Ken Kafka acquired the Nash seen here in the early ‘90s. Initially doing a partial restoration of the truck, including fabricating the wood-stake body, Ken had the truck in driving condition within a year. By 2007, however, Ken had disassembled the truck to the frame rails and engine and began a full restoration on the old truck. Excluding the engine, which has never been apart since Ken acquired the truck, Ken tore the truck down and rebuilt all of the suspension components, performed body work, and painted the truck the simple gray and black scheme it wears today. The rebuild was done primarily following Nash plans and literature, and it is now in better-than-factory condition.
At 64 years old, Ken is retired and spends most of his time working on his vintage trucks, as well as his farm and construction equipment, now. Born in Wyoming and Raised in Colorado, Ken served stateside in the U.S. Army from 1970 to 1972 and later trained to become an office machine technician, working for the same outfit for 23 years until folding, and then four years as an independent technician. After spending time as an office equipment technician, he worked for the Greeley Museum for nine years until retiring. Other equipment in Ken’s collection includes a 1929 Coleman D40X (featured in June 2007), a 1918 Nash Quad, a 1933 Coleman E54, and a 1968 Kaiser Deuce-and-a-Half, similar to the truck he drove in the Army. Ken also has a 1926 Davenport locomotive with a 1925 caboose, as well as numerous farm and crawler tractors. Ken’s private collection and miniature museum serves as a unique walk through the history of trucking and machinery, showcasing both rare and odd-ball trucks, in addition to the machines that helped plow and build America.
Puttering down the dirt roads of Northern Colorado in “Old Chugger” (Ken was kind enough to trust me behind the wheel of his Nash), it was impossible not to ponder the history of trucking. The simple consideration of what it meant to be a truck driver in the teens and ‘20s was surreal. With a cruising speed around 16 mph in the Nash, it was a nowhere-fast sort of profession that required patience, toughness, and a tremendous mind for repair. What it took to cover just 70 or 80 miles a day in a truck like this was nothing short of a miracle. One needed to be competent in every facet of the vehicle they were controlling – dealing with a breakdown was something the driver had to wholly control themselves when they were 100 miles from home. The roads were rough, muddy, and often uncharted. There were no mobile phones (not many “regular” phones, either) and very little protection from the elements – but the job had to get done. Indeed, the formative years of trucking were a time of experimentation, and some things worked while others didn’t, but the men who pushed these trucks down the road were anything but steering wheel holders!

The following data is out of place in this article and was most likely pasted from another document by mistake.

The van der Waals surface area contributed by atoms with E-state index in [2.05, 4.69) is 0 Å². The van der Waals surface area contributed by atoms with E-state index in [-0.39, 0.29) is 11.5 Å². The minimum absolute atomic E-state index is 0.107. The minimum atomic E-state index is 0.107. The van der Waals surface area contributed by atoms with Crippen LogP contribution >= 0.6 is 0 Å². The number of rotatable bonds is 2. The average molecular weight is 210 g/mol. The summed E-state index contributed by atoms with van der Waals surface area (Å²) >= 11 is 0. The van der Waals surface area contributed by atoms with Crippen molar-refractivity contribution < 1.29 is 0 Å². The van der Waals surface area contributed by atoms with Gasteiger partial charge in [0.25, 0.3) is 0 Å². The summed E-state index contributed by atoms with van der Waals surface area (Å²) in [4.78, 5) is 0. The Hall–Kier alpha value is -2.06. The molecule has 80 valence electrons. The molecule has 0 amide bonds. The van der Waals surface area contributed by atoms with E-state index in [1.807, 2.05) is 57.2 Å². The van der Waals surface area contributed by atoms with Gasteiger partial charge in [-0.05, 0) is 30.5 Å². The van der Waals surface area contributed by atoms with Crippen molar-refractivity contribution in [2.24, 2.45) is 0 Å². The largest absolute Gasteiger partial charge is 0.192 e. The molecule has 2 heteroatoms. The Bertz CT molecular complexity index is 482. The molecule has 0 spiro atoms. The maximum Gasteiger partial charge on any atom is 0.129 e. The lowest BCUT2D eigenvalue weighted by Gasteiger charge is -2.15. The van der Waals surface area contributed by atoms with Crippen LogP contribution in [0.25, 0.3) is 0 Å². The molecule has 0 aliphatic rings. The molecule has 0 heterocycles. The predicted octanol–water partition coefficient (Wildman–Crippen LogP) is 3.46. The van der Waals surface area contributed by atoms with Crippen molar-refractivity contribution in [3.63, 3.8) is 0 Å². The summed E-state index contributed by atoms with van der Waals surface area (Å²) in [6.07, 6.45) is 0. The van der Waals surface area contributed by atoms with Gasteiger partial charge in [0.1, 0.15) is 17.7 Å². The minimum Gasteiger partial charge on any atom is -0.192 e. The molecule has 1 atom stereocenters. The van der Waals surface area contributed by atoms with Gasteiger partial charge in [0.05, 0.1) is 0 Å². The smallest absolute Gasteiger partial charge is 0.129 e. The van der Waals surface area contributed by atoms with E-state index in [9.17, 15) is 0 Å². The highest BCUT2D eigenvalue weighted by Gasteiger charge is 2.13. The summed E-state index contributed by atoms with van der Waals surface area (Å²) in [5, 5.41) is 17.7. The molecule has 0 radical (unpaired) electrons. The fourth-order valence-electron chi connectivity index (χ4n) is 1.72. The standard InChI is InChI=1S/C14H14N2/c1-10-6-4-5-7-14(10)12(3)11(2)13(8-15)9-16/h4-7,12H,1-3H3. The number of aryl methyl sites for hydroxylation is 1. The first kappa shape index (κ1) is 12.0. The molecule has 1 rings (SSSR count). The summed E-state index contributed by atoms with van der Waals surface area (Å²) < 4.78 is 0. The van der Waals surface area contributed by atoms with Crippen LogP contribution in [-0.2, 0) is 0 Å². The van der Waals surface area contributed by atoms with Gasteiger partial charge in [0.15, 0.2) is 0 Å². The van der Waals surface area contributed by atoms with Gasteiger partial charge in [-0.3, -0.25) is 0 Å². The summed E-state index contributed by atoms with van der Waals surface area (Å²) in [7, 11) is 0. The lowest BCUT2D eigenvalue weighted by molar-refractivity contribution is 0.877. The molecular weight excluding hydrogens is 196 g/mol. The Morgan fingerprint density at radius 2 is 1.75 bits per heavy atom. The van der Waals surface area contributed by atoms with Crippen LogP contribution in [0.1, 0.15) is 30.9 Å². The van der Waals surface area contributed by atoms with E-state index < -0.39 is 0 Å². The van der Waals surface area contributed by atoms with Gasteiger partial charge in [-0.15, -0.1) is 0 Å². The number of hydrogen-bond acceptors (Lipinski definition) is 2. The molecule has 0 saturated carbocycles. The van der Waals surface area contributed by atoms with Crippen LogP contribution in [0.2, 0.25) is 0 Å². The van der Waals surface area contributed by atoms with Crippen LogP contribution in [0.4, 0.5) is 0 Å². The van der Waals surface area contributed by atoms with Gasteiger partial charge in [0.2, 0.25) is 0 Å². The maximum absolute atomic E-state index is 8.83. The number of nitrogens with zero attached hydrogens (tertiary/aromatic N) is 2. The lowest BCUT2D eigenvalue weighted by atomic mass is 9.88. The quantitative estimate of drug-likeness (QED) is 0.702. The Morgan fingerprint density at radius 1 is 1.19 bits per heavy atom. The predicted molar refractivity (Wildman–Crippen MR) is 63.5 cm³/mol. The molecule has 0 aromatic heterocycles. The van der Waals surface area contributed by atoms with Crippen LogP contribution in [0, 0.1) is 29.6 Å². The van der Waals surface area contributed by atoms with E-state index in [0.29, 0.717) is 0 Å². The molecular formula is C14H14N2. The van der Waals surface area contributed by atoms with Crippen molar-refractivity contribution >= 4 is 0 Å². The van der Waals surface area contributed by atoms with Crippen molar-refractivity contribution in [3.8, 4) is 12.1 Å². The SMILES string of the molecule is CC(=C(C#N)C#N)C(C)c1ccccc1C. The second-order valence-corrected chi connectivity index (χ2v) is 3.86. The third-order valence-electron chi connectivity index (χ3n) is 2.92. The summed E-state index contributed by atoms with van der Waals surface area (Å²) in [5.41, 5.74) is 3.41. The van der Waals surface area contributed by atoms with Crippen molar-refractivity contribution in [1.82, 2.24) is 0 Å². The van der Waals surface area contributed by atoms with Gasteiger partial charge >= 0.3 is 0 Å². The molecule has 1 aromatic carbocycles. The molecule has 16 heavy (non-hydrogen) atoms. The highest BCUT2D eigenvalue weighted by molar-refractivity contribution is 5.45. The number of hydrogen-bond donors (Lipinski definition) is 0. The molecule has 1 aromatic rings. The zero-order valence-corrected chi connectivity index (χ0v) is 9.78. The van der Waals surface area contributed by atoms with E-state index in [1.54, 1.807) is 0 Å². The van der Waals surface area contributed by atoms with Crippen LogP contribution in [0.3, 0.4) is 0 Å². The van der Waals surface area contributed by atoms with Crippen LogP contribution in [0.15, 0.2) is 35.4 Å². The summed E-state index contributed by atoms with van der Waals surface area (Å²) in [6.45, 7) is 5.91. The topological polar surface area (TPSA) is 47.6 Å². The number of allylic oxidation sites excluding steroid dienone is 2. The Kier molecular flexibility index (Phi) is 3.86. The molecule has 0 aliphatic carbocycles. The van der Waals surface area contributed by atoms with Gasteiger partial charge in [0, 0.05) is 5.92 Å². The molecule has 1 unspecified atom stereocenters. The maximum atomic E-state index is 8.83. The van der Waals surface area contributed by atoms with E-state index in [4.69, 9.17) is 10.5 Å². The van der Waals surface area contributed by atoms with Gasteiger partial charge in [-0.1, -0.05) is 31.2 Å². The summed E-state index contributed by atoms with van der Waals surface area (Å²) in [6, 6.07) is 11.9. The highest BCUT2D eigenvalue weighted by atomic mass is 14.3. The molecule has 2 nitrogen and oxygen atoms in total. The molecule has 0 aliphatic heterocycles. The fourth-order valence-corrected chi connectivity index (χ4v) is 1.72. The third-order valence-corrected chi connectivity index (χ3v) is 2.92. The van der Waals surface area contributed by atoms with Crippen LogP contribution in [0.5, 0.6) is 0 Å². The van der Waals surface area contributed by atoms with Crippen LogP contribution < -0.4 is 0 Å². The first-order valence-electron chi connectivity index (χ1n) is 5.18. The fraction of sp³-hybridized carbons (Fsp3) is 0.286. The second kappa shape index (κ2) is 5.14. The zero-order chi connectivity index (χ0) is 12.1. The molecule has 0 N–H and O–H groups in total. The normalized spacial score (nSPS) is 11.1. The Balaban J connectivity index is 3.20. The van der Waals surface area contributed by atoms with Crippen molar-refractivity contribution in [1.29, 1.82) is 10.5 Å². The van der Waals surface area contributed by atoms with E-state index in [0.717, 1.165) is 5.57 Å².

We at 10-4 Magazine would like to thank Ken for his time in getting “Old Chugger” ready for the photo shoot and for trusting us to percolate down the back roads in it. Driving this old truck really gives you a feel for what it must have been like back in those early days of trucking. It was an eye-opening (and bone-jarring) experience!
History like Ken’s truck is quickly disappearing, and with history goes an understanding of where we came from and where we are today. Retro may be all the rage in trucking right now, but if we do not preserve the very history that enabled that “retro age” to exist, we will lose an understanding and appreciation of what it all means and why it is so important, and “retro” will just become another over-used term without much meaning to the people who use it – and I, for one, hope that doesn’t happen!